The other day at the home supply store, while being perplexed with wood plank sizes (yes, I know both metric and imperial systems) and how to solve some new home problems, I began to wonder about the impact of living abroad on creativity. My first thought was on IKEA flower vases, in Europe, being bought as drinking glasses in the USA, and how IKEA managers didn’t fully understand why people in the USA were buying a flower vase to drink from. My thoughts quickly developed into creativity and living abroad.
Living abroad creates many new learning opportunities. We have all heard this many times. One reason companies send expats to foreign countries is the belief that upon their return, they will bring new perspectives with them and positively influence the overall organization. But in what form could this new learning opportunity take shape? One aspect is overcoming functional fixedness, or finding creative solutions to problems.
The Classic Test
Functional fixedness is a cognitive bias, meaning it can impact or prevent us from finding or thinking of creative solutions to problems. The term was developed and used by psychologist Peter Duncker while referring to issues in problem solving, where one element needs to have its perceived use changed.
The task, which he published in 1945, is the now famous “candle problem”: Subjects are sat at a table next to a wall, and provided with a candle, box of tacks, and a book of matches. They are instructed to fix the candle on the wall and light it, but it mustn’t drip wax. The trick is to overcome the functional fixedness – being able to see more than one use for something – of the box holding the tacks to be used to hold the candle and be attached to the wall. (Inserting tacks through the candle will not suffice as they are too short to reach the wall, and melting wax on the side of the candle will also not hold on the wall).
Finding solutions to problems, especially when the answer is staring us directly in the face, is not an easy task. How often have you stared at a problem, only to have someone later point out: “The answer is right there, isn’t it”? The root of the problem seems to be our brains not seeing things in new ways or holding onto thoughts of what was once true in the past still being true today. Hence our innovative skills are limited.
Move Abroad, it Will Enrich your Creativity, Career, and Life
Now, armed with an understanding of functional fixedness, does living abroad help us overcome it? In the most basic form, a positive answer – from those who have lived abroad – would be easy to conclude. In the initial stages of moving abroad, problems to solve are confronted at a rather high rate. For the generations that are younger than I, the drive to search for “outside the box” solutions may be grounded in not having an internet connection. But is there really a benefit from living abroad?
Travelling abroad is fun, but here it is important to separate vacation travel from actually living abroad. Maddux and Galinsky (2009, p.1060) stated in their conclusion that “(al)though it is said that travel broadens the mind, in the current studies, we found a robust relationship between living in and adapting to foreign countries and creativity.” In an article about the testing of 220 MBA students, with the test from Duncker explained above, it was concluded “that people with this international experience are more likely to create new businesses and products and to be promoted” (Maddux, Galinsky, Tadmor 2010). The overall result is that living abroad will activate greater creativity.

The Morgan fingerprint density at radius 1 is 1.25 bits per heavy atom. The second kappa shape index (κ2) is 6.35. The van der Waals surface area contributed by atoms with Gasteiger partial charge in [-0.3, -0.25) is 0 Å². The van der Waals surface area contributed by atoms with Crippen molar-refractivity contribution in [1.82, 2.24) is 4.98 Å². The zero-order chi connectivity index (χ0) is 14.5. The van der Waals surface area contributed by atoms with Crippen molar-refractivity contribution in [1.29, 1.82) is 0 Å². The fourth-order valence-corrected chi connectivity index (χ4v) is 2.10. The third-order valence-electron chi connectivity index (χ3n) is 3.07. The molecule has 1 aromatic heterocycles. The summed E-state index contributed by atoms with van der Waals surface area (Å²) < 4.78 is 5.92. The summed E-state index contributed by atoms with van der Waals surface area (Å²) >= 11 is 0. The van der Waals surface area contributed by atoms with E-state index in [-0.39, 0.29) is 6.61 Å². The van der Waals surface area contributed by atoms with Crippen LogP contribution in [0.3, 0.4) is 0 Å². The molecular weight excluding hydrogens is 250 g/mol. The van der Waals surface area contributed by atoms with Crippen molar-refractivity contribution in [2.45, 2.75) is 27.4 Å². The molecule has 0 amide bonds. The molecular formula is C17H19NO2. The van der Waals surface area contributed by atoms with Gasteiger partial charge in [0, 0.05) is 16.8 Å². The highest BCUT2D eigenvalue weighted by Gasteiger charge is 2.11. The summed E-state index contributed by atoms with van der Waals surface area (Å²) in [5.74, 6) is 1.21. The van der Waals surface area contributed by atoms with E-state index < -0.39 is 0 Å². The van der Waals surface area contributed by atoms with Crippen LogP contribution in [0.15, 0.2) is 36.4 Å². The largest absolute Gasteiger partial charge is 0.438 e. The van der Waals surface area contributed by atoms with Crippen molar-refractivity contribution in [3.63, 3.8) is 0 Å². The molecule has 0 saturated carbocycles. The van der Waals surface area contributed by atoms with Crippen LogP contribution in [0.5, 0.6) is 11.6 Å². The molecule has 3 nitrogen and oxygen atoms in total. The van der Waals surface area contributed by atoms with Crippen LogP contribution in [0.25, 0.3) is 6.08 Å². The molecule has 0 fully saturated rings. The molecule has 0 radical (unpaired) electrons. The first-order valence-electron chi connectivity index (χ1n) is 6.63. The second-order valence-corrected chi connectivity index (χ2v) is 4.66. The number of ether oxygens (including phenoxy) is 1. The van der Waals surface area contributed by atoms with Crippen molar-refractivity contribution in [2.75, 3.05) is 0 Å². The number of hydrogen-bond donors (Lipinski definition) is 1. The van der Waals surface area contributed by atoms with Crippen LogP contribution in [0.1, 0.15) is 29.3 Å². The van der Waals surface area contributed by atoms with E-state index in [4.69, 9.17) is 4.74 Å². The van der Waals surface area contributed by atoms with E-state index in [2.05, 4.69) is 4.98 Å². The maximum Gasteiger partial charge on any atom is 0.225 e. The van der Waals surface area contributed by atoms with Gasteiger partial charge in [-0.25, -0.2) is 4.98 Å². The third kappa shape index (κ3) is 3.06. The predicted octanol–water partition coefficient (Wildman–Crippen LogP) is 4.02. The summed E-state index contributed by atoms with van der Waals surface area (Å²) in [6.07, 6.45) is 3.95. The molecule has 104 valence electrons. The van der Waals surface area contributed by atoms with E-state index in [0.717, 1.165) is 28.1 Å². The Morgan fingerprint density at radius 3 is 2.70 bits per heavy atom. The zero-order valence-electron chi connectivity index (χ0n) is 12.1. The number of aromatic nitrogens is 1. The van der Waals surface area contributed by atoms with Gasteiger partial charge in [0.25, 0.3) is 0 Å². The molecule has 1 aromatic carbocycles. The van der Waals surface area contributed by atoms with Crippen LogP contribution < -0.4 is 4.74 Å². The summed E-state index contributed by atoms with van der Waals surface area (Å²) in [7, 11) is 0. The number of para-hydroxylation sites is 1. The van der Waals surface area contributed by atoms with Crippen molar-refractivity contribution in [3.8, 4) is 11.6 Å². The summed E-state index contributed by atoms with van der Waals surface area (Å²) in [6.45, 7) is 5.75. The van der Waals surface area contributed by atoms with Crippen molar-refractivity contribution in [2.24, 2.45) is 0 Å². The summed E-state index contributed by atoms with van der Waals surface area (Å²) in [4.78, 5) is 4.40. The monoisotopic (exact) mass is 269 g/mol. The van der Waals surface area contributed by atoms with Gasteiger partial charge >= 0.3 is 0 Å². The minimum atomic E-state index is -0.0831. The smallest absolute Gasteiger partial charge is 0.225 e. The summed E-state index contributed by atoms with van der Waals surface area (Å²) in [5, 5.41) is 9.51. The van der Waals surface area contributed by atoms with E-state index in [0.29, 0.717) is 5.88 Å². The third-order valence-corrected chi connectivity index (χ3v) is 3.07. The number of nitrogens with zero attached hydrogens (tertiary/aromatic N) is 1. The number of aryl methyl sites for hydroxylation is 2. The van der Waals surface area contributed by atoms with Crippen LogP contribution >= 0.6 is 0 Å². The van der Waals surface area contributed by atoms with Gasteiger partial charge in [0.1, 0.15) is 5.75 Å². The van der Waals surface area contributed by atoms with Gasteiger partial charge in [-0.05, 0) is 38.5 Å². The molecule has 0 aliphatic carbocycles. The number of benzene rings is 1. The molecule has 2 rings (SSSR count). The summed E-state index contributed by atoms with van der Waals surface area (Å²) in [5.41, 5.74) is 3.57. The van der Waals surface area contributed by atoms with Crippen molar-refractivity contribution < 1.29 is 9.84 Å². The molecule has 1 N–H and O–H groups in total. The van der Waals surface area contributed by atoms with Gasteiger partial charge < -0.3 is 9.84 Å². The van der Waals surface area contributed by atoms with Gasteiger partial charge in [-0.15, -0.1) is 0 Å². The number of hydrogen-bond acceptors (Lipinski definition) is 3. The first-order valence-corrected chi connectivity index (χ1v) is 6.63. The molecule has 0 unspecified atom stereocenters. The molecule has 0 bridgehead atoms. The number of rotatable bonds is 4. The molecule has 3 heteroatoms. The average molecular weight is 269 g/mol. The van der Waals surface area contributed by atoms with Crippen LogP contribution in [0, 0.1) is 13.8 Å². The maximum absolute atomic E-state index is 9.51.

Yes, it can be argued that maybe those who lived abroad already had greater creativity and thus people who are likely to live abroad do so because of possessing greater creativity. Or, we could debate the method of testing applied by Maddux et al. However, both provide only negative reasons for not living abroad, with negative results – lower creativity, or at least perceived creativity.
Time to Move?
Feeling your creativity is not what it once was? Maybe it is time to move. Of course, an alternative is having children, five year olds possess very good skills at overcoming functional fixedness. However, research shows that this deteriorates by age six (German & Defeyter, 2000, p.707). Moving is definitely more affordable. If you need a quick kick for overcoming functional fixedness, then donate some time at a Kindergarten, you’ll learn a lot and do a good deed.
When searching for a university program to study in, do research if it includes a study abroad. Going abroad as part of studying offers a lot of support in relocating, increased networking opportunities, and is an affordable method to taking, for many, the first experience of living abroad.
- German, Tim P., Defeyter, Margaret Anne (2000). Immunity to functional fixedness in young children. Psychonomic Bulletin & Review, 7(4), p. 707-712. Retrieved from: https://labs.psych.ucsb.edu/german/tamsin/uploads/2/4/0/4/24040853/german_defeyter_2000_immunityff.pdf
- Maddux, William W, Galinsky, Adam D. (2009). The Relationship Between Living Abroad and Creativity. Journal of Personality and Social Psychology, Vol. 96, No. 5, 1047-1061. Retrieved from: http://www.apa.org/pubs/journals/releases/psp9651047.pdf
- Maddux, William W, Galinsky, Adam D., and Tadmor, Carmit T (2010). Be a Better Manager: Live Abroad. Harvard Business Review September 2010. Retrieved from: https://hbr.org/2010/09/be-a-better-manager-live-abroad